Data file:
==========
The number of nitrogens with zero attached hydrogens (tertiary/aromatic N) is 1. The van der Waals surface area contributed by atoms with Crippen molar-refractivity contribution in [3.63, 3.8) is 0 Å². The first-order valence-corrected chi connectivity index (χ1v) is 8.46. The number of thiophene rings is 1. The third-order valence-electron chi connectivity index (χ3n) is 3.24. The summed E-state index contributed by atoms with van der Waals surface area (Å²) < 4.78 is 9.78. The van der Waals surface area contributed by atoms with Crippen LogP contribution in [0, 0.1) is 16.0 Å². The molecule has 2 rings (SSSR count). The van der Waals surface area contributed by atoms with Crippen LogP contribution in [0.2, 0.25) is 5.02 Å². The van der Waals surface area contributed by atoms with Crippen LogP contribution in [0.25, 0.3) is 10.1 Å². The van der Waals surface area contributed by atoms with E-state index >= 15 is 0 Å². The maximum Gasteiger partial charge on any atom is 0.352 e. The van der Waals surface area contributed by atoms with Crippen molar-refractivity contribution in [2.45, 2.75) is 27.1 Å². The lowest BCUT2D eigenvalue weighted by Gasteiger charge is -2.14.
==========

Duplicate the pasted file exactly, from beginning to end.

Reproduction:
The number of nitrogens with zero attached hydrogens (tertiary/aromatic N) is 1. The van der Waals surface area contributed by atoms with Crippen molar-refractivity contribution in [3.63, 3.8) is 0 Å². The first-order valence-corrected chi connectivity index (χ1v) is 8.46. The number of thiophene rings is 1. The third-order valence-electron chi connectivity index (χ3n) is 3.24. The summed E-state index contributed by atoms with van der Waals surface area (Å²) < 4.78 is 9.78. The van der Waals surface area contributed by atoms with Crippen LogP contribution in [0, 0.1) is 16.0 Å². The molecule has 2 rings (SSSR count). The van der Waals surface area contributed by atoms with Crippen LogP contribution in [0.2, 0.25) is 5.02 Å². The van der Waals surface area contributed by atoms with Crippen LogP contribution in [0.25, 0.3) is 10.1 Å². The van der Waals surface area contributed by atoms with E-state index >= 15 is 0 Å². The maximum Gasteiger partial charge on any atom is 0.352 e. The van der Waals surface area contributed by atoms with Crippen molar-refractivity contribution in [2.45, 2.75) is 27.1 Å². The lowest BCUT2D eigenvalue weighted by Gasteiger charge is -2.14.